For the last several years, I have been bringing Christmas messages focused on Matthew 1 and 2 as I have ministered in various churches. In the process, I have become amazed at the vast Scriptural and historical background that must be mined in order to grasp the full significance of these extremely familiar passages.
I certainly have not yet exhausted the meaning of this magnificent text, but I have become absolutely fascinated with so many aspects of it.
The first issue that confronts us in chapter two is the character and history of Herod the Great. Then there are those “wise men from the East” (v. 1).1 It is astonishing to realize the incredible depth of understanding that we can gain regarding these men from the books of Esther and, especially, Daniel (see, for instance, Est. 1:13 and Dan. 2:48; 5:11). There is also the nature of the “star” (v. 2), which I believe was God’s manifestation of His presence among His people by displaying the Shekinah glory.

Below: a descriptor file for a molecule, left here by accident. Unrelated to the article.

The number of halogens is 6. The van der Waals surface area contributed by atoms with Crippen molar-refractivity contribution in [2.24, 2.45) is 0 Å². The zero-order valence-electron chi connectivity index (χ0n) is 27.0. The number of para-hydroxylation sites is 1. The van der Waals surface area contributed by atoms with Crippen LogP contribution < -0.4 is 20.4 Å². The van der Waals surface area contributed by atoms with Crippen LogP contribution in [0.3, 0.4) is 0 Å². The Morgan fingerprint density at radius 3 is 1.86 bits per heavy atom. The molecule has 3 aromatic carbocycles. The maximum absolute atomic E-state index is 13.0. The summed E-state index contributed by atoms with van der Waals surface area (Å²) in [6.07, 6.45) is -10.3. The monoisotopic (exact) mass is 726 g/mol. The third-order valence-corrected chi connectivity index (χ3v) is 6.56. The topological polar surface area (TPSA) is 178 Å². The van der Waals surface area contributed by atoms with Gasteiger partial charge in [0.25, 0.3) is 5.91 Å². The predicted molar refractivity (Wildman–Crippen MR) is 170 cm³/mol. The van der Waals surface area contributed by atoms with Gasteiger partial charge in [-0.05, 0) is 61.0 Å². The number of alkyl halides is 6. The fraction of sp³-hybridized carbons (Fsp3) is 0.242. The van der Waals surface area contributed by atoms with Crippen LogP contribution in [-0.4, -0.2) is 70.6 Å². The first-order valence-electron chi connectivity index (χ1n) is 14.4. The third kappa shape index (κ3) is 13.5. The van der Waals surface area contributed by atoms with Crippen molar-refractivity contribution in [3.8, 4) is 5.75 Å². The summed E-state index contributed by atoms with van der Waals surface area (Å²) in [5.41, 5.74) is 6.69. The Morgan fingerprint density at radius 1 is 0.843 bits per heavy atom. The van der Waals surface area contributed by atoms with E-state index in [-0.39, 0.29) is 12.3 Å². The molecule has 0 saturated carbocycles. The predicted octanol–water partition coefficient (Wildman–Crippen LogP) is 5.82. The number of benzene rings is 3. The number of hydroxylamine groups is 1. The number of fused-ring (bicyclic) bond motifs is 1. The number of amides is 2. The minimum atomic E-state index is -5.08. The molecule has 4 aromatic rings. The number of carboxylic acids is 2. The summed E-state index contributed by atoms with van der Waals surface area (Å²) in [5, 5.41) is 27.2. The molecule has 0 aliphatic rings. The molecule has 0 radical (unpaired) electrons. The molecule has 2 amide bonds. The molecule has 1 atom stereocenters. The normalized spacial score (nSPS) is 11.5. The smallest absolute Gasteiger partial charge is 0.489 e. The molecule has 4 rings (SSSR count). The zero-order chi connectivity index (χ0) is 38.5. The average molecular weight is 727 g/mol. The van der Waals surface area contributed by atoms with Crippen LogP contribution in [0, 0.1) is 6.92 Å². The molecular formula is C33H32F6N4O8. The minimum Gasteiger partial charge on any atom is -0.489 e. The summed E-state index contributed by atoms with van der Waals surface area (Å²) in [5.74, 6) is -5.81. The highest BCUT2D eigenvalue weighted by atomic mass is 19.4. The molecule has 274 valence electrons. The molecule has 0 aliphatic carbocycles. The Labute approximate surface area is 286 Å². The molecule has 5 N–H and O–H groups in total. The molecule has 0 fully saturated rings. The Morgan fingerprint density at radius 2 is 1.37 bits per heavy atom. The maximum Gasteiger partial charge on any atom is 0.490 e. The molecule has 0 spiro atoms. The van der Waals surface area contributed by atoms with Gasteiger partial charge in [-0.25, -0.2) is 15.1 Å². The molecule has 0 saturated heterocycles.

But at the center of this pivotal chapter, we find the first Christmas “gifts,” given by the magi to the Christ child, whom they had “worshiped” (v. 11).
These gifts have been the object of endless fascination, not to mention spiritualization or allegorization. They are often approached with a warm, devotional appeal. Rarely, however, have we really “searched the Scriptures” (Acts 17:11) in an attempt to understand all that we can about these very intriguing Christmas presents.